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Comment: Re:14 already executed.... (Score 1) 83

You are assuming that they care. But what they're probably regretting is that they haven't killed all to ones convicted on fraudulent evidence.

O, wait, you said "people". You didn't mean officials.

N.B.: The laws are made and enforced by organizations composed of people who hold power. They *like* holding power. And they are quite willing to kill innocent people to keep it. Some of them would cavail at mass murder.

Comment: Re: It Has Begun! (Score 1) 48

by HiThere (#49504179) Attached to: Resistance To Antibiotics Found In Isolated Amazonian Tribe

You left out 1 1/2 considerations:
1) Most of the antibiotics in use are essentially identical to antibiotics long existing in soil bacteria, and so there will have been a long development process where bacteria resistant to the antibiotic mechanism will have had an evolutionary advantage to compensate for the extra costs (which don't usually appear to be excessively high, probably due to long refinement).

another half) Most bacteria can freely share genetic mechanisms for things like coping with environmental stresses. So when one strain of bacteria develops a capability, it is likely to soon get widely shared with other quite different strains.

So, yeah, keeping resistant bacteria from appearing is going to depend on developing antibacterial mechanisms that there isn't a long history of pre-adaptive mechanism development. And since some of the adaptive mechanisms are pretty generic (like pumping out a wide variety of chemicals that you don't expect to have in your body [think kidneys]) this is likely to be quite difficult.

Comment: Re:Why it is hard to recruit... (Score 2, Interesting) 37

by Rei (#49503837) Attached to: US Military To Recruit Civilian Cybersecurity Experts

The majority of major, targeted hacks (rather than just sweeping the net for vulnerabilities) - aka, the kind of stuff that the US military cares about - involves sending emails or making phone calls and introducing yourself as Bob from IT, and sorry to bother you but there's a problem that we need to discuss with you, but first a couple questions...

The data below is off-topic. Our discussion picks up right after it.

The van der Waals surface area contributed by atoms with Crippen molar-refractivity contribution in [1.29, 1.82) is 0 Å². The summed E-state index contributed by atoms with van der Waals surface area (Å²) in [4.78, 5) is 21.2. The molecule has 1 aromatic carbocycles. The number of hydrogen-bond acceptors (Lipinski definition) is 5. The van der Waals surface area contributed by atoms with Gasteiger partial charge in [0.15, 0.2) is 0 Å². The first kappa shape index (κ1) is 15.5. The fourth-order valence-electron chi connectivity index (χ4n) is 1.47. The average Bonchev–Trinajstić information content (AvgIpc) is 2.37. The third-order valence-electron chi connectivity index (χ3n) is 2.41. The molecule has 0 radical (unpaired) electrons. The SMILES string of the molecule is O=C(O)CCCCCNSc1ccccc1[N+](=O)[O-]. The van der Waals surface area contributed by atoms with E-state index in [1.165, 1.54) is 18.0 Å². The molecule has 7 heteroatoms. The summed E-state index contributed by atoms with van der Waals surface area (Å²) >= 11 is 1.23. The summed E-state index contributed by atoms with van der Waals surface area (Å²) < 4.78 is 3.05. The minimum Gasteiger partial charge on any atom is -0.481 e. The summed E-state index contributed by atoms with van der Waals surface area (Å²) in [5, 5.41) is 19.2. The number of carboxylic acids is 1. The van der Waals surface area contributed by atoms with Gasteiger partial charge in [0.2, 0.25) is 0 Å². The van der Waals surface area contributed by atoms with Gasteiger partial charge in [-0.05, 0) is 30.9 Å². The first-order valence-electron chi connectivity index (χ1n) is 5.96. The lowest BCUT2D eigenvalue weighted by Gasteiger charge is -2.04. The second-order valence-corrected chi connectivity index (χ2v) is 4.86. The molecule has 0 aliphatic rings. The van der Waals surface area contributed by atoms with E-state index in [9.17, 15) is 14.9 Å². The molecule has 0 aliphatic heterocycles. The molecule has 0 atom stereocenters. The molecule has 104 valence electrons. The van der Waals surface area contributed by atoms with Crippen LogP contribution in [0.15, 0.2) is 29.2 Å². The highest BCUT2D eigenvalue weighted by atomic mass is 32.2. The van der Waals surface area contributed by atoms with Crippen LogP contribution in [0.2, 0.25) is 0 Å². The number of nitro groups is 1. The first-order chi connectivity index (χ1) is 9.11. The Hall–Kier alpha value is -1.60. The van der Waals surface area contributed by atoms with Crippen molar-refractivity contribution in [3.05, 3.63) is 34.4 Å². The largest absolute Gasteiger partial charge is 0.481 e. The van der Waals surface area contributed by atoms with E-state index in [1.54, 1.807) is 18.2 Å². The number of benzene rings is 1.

They don't need script kiddies, they need social engineers. Question number one in the job interview should be "Is your native language Russian, Chinese, Farsi, Korean or Arabic?" And even as far as the more traditional "hacking" goes, rather than script kiddies they're going to need people who are going to custom analyze a given system and assess it's individual vulnerabilities, people with real in-depth understanding. One would presume that in most cases that the sort of targets that the US military wants to hack are going to keep themselves pretty well patched to common vulnerabilities.

AIs doing hacking? What are you talking about? This is the real world, not Ghost In The Shell.

Comment: Re:About half (Score 1) 194

by ultranova (#49503647) Attached to: Norway Will Switch Off FM Radio In 2017

Meh. Didn't we hear the same argument when color TV was introduced? Or CDs, Digital TV, Digital cameras, Fly by wire, the Internet etc etc every other technology implementation ever?

Cassettes and analog cameras weren't banned. They simply fell out of favor because CDs and digital cameras were way superior as far as the end user was concerned. By contrast, digital tv and digital radio don't benefit the end user, they'll simply let parts of the spectrum be auctioned off; so they require legislation to force the end users to pay the costs for the transition so someone else can profit.